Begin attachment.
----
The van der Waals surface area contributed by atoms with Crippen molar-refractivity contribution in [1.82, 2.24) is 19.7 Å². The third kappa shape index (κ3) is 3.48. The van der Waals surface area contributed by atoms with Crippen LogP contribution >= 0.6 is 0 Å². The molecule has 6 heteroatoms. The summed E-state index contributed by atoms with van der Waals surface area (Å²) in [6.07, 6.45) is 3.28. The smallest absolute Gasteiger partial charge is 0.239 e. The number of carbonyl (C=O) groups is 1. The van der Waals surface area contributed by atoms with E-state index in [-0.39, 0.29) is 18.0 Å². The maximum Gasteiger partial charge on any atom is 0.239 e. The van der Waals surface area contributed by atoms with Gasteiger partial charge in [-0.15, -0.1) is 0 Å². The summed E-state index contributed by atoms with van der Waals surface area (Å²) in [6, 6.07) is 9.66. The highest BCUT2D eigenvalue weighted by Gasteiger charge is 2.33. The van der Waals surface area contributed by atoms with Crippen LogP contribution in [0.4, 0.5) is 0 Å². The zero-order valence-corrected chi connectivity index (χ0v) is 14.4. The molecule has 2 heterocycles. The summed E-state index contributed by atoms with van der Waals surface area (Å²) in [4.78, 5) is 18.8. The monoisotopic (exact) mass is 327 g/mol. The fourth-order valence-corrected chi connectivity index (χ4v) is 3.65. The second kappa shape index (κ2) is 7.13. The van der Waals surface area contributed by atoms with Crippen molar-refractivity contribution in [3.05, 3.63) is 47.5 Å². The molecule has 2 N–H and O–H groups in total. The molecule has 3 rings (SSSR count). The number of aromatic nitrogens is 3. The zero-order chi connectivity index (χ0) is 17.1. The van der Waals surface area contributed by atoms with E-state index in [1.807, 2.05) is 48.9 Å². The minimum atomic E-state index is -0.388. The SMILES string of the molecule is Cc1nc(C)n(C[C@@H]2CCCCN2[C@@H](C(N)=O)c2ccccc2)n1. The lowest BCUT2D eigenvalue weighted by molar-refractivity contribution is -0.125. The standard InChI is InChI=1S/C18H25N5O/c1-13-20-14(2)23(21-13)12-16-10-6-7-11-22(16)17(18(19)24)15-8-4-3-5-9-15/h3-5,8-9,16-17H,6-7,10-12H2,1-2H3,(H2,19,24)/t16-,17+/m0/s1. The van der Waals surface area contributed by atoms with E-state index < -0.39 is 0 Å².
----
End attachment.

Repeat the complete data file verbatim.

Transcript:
The van der Waals surface area contributed by atoms with Crippen molar-refractivity contribution in [1.82, 2.24) is 19.7 Å². The third kappa shape index (κ3) is 3.48. The van der Waals surface area contributed by atoms with Crippen LogP contribution >= 0.6 is 0 Å². The molecule has 6 heteroatoms. The summed E-state index contributed by atoms with van der Waals surface area (Å²) in [6.07, 6.45) is 3.28. The smallest absolute Gasteiger partial charge is 0.239 e. The number of carbonyl (C=O) groups is 1. The van der Waals surface area contributed by atoms with E-state index in [-0.39, 0.29) is 18.0 Å². The maximum Gasteiger partial charge on any atom is 0.239 e. The van der Waals surface area contributed by atoms with Gasteiger partial charge in [-0.15, -0.1) is 0 Å². The summed E-state index contributed by atoms with van der Waals surface area (Å²) in [6, 6.07) is 9.66. The highest BCUT2D eigenvalue weighted by Gasteiger charge is 2.33. The van der Waals surface area contributed by atoms with Crippen LogP contribution in [0.4, 0.5) is 0 Å². The zero-order valence-corrected chi connectivity index (χ0v) is 14.4. The molecule has 2 heterocycles. The summed E-state index contributed by atoms with van der Waals surface area (Å²) in [4.78, 5) is 18.8. The monoisotopic (exact) mass is 327 g/mol. The fourth-order valence-corrected chi connectivity index (χ4v) is 3.65. The second kappa shape index (κ2) is 7.13. The van der Waals surface area contributed by atoms with Crippen molar-refractivity contribution in [3.05, 3.63) is 47.5 Å². The molecule has 2 N–H and O–H groups in total. The molecule has 3 rings (SSSR count). The number of aromatic nitrogens is 3. The zero-order chi connectivity index (χ0) is 17.1. The van der Waals surface area contributed by atoms with E-state index in [1.807, 2.05) is 48.9 Å². The minimum atomic E-state index is -0.388. The SMILES string of the molecule is Cc1nc(C)n(C[C@@H]2CCCCN2[C@@H](C(N)=O)c2ccccc2)n1. The lowest BCUT2D eigenvalue weighted by molar-refractivity contribution is -0.125. The standard InChI is InChI=1S/C18H25N5O/c1-13-20-14(2)23(21-13)12-16-10-6-7-11-22(16)17(18(19)24)15-8-4-3-5-9-15/h3-5,8-9,16-17H,6-7,10-12H2,1-2H3,(H2,19,24)/t16-,17+/m0/s1. The van der Waals surface area contributed by atoms with E-state index < -0.39 is 0 Å².